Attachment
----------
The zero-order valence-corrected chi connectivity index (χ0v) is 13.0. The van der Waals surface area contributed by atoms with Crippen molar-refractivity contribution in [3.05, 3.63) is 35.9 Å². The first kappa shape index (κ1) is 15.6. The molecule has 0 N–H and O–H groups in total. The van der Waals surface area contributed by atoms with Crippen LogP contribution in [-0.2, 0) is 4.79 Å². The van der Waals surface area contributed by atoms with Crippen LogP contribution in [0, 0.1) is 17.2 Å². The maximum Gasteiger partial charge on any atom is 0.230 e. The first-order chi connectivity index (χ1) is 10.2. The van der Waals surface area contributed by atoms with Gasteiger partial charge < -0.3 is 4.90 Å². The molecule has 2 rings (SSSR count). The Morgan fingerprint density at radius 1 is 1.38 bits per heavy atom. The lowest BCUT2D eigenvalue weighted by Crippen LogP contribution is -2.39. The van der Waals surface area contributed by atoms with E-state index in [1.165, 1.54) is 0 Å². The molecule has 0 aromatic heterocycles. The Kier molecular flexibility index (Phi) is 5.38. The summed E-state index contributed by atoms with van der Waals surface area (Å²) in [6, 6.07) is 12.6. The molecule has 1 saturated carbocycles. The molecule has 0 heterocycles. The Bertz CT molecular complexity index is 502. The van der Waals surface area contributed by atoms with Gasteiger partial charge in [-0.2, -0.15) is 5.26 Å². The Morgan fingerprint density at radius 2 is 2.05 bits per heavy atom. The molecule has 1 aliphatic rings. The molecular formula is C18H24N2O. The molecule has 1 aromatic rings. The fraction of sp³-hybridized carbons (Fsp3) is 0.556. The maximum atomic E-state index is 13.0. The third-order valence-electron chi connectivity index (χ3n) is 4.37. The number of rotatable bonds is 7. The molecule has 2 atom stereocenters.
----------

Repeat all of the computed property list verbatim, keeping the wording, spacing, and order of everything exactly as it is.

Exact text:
The zero-order valence-corrected chi connectivity index (χ0v) is 13.0. The van der Waals surface area contributed by atoms with Crippen molar-refractivity contribution in [3.05, 3.63) is 35.9 Å². The first kappa shape index (κ1) is 15.6. The molecule has 0 N–H and O–H groups in total. The van der Waals surface area contributed by atoms with Crippen LogP contribution in [-0.2, 0) is 4.79 Å². The van der Waals surface area contributed by atoms with Crippen LogP contribution in [0, 0.1) is 17.2 Å². The maximum Gasteiger partial charge on any atom is 0.230 e. The first-order chi connectivity index (χ1) is 10.2. The van der Waals surface area contributed by atoms with Gasteiger partial charge < -0.3 is 4.90 Å². The molecule has 2 rings (SSSR count). The Morgan fingerprint density at radius 1 is 1.38 bits per heavy atom. The lowest BCUT2D eigenvalue weighted by Crippen LogP contribution is -2.39. The van der Waals surface area contributed by atoms with E-state index in [1.165, 1.54) is 0 Å². The molecule has 0 aromatic heterocycles. The Kier molecular flexibility index (Phi) is 5.38. The summed E-state index contributed by atoms with van der Waals surface area (Å²) in [6, 6.07) is 12.6. The molecule has 1 saturated carbocycles. The molecule has 0 heterocycles. The Bertz CT molecular complexity index is 502. The van der Waals surface area contributed by atoms with Gasteiger partial charge in [-0.2, -0.15) is 5.26 Å². The Morgan fingerprint density at radius 2 is 2.05 bits per heavy atom. The molecule has 1 aliphatic rings. The molecular formula is C18H24N2O. The molecule has 1 aromatic rings. The fraction of sp³-hybridized carbons (Fsp3) is 0.556. The maximum atomic E-state index is 13.0. The third-order valence-electron chi connectivity index (χ3n) is 4.37. The number of rotatable bonds is 7. The molecule has 2 atom stereocenters.